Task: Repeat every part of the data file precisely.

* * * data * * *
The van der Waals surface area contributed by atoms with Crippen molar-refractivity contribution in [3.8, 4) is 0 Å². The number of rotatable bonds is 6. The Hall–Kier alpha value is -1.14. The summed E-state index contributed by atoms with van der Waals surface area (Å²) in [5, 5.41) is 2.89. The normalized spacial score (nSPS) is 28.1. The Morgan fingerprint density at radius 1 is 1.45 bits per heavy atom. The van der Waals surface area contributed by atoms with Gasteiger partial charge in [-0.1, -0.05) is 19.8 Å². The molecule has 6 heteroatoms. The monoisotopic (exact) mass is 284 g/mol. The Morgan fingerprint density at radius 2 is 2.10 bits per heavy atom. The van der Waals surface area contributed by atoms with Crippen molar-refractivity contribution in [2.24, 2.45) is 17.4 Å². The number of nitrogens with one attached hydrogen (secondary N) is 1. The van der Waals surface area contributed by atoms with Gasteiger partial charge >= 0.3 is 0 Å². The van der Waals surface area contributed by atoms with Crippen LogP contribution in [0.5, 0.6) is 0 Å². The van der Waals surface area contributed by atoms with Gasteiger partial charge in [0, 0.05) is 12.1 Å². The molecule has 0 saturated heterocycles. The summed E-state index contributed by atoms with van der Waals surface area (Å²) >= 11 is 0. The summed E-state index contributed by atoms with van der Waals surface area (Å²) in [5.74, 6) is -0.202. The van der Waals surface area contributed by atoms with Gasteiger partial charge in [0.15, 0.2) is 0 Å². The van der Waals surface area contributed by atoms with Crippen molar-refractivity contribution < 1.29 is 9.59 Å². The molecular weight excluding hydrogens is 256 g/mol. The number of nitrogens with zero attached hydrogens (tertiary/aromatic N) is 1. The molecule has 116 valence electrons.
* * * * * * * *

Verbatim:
The van der Waals surface area contributed by atoms with Crippen molar-refractivity contribution in [3.8, 4) is 0 Å². The number of rotatable bonds is 6. The Hall–Kier alpha value is -1.14. The summed E-state index contributed by atoms with van der Waals surface area (Å²) in [5, 5.41) is 2.89. The normalized spacial score (nSPS) is 28.1. The Morgan fingerprint density at radius 1 is 1.45 bits per heavy atom. The van der Waals surface area contributed by atoms with Gasteiger partial charge in [-0.1, -0.05) is 19.8 Å². The molecule has 6 heteroatoms. The monoisotopic (exact) mass is 284 g/mol. The Morgan fingerprint density at radius 2 is 2.10 bits per heavy atom. The van der Waals surface area contributed by atoms with Crippen molar-refractivity contribution in [2.24, 2.45) is 17.4 Å². The number of nitrogens with one attached hydrogen (secondary N) is 1. The van der Waals surface area contributed by atoms with Gasteiger partial charge >= 0.3 is 0 Å². The van der Waals surface area contributed by atoms with Crippen LogP contribution in [0.5, 0.6) is 0 Å². The van der Waals surface area contributed by atoms with Gasteiger partial charge in [0, 0.05) is 12.1 Å². The molecule has 0 saturated heterocycles. The summed E-state index contributed by atoms with van der Waals surface area (Å²) >= 11 is 0. The summed E-state index contributed by atoms with van der Waals surface area (Å²) in [5.74, 6) is -0.202. The van der Waals surface area contributed by atoms with Gasteiger partial charge in [0.15, 0.2) is 0 Å². The van der Waals surface area contributed by atoms with Crippen molar-refractivity contribution < 1.29 is 9.59 Å². The molecular weight excluding hydrogens is 256 g/mol. The number of nitrogens with zero attached hydrogens (tertiary/aromatic N) is 1. The molecule has 116 valence electrons.